DEPARTMENT OF DEFENSE - CONGRESSIONALLY DIRECTED MEDICAL RESEARCH PROGRAMS
AJ Patel AJ Patel

Most people are shocked when I say I was finally diagnosed with Stage IV lung cancer in August 2013, as though it is a good thing.

You see, after 2 years of constantly having to clear my throat when speaking and a ragged hissing sound while exhaling, I was exhausted from going from one physician to another with no solution for my symptoms. The physicians were looking in all places but cancer. Why would they? They looked at their chart: 45-year-old male runs an average of 20 miles per week, non-smoker, eats healthily, Body Mass Index well within range, no family history of any cancer of any kind. Checking for cancer was just not on the radar. 

So yes, finally at 47 years old, getting a diagnosis was a relief, but I just couldn’t fathom: how cancer, how lung, and how Stage IV? If that wasn’t bad news enough, an MRI of the brain was ordered. It revealed significant tumors in the brain that needed a decision by me whether to radiate or have surgery. All this within 3 weeks of being told I have lung cancer. As you can imagine, I was totally dazed and stunned! I went into shock and an agony so, so, so deep in my stomach that I couldn’t sleep or eat. In an instant I lost the ability to smile and feel happiness.

I searched the vast spaces of the Internet desperately seeking assurance and hope, but all I found was destruction and despair. I felt so alone. I thought there is nothing more debilitating than the severe anxiety, but depression was already at my doorstep. For months after my craniotomy, I wallowed in my misery, all the while oblivious to the feeling of helplessness and severe pain hidden behind the mustered strength of my family through fragile smiles. Recovery from surgery and the gruesome radiation and chemotherapy tipped me to the edge, wanting to take my life to end the misery.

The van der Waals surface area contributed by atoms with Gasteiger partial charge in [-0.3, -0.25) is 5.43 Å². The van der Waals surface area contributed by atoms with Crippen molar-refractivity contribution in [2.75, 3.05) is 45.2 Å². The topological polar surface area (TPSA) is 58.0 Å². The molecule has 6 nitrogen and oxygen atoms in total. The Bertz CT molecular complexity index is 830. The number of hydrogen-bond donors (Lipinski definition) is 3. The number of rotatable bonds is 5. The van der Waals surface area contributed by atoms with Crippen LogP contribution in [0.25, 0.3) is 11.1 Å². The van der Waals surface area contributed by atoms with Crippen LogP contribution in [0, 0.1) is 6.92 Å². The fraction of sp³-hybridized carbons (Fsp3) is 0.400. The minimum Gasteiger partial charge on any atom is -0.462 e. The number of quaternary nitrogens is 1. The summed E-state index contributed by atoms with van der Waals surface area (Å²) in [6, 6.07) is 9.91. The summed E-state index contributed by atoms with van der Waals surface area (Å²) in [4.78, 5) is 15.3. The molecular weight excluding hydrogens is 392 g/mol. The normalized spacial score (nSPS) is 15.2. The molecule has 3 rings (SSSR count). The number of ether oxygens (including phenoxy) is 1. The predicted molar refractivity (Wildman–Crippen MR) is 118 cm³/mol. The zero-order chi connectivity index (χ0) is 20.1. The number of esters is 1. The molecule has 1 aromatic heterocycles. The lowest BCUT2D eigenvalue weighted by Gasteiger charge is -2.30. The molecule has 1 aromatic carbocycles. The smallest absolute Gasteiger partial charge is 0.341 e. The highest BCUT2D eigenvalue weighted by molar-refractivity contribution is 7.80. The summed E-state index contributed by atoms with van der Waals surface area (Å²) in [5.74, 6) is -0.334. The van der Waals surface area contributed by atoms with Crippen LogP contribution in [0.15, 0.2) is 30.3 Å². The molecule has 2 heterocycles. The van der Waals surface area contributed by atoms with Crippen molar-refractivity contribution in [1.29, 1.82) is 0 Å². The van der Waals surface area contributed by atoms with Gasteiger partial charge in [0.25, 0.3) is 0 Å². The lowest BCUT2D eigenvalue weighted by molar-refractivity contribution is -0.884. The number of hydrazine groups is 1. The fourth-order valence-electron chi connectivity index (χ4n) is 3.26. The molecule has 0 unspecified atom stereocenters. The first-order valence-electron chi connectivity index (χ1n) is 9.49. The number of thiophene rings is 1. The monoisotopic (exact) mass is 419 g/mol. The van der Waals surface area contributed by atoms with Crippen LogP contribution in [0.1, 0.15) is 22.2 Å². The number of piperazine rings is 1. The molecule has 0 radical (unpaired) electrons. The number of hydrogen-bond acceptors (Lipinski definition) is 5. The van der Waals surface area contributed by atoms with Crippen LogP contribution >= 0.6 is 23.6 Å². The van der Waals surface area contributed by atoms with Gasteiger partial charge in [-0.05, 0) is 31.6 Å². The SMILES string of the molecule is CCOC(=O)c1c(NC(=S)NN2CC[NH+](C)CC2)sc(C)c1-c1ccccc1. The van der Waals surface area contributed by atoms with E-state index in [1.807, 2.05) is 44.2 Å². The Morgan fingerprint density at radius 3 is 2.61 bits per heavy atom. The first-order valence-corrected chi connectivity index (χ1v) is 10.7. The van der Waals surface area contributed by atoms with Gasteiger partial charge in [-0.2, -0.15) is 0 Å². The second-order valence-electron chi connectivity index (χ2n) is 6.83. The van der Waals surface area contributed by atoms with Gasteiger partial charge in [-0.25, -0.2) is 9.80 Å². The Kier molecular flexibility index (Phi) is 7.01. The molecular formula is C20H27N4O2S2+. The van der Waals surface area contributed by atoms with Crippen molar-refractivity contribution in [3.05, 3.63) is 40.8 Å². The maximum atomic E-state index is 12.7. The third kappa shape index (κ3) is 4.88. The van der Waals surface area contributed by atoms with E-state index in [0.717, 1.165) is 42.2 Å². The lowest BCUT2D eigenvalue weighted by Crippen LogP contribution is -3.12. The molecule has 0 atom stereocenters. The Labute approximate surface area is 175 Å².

Around this time, a distant friend, whom I now see as my Angel, came along and said, “You are so busy dying that you cannot see the gift before you; gift your family by standing tall. Don’t you see their pain? Put on your battle gear as though your last, be valiant, and most importantly, gift us all by using the time to pave a better tomorrow for those that will walk in your diagnosis.” Those words stirred something so deep within, it was as though an explosion had occurred within and I was in another dimension.

From that day, I embraced the “gift,” actively seeking out those in the mission to turn this disease around. I became an advocate at first, helping other patients and caregivers as much as possible. In time, I wanted to know more about the science because research matters. As my science advocacy work grew, I was recommended to be a consumer peer reviewer for the LCRP. I was apprehensive at first, motivated only by research matters. I was placed with a mentor, as the science is waist high if you have no medical background. As I reviewed the many applications, I was bursting with hope for turning this disease around. It's time-consuming to review the application, but having a voice from a consumer standpoint that is respectfully listened to is so important, enriching, and humbling. All of the people involved from administrators to Scientific Review Officers and scientists are absolutely amazing, coming together to advance science, but most importantly to me, to provide hope.

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Last updated Tuesday, December 15, 2020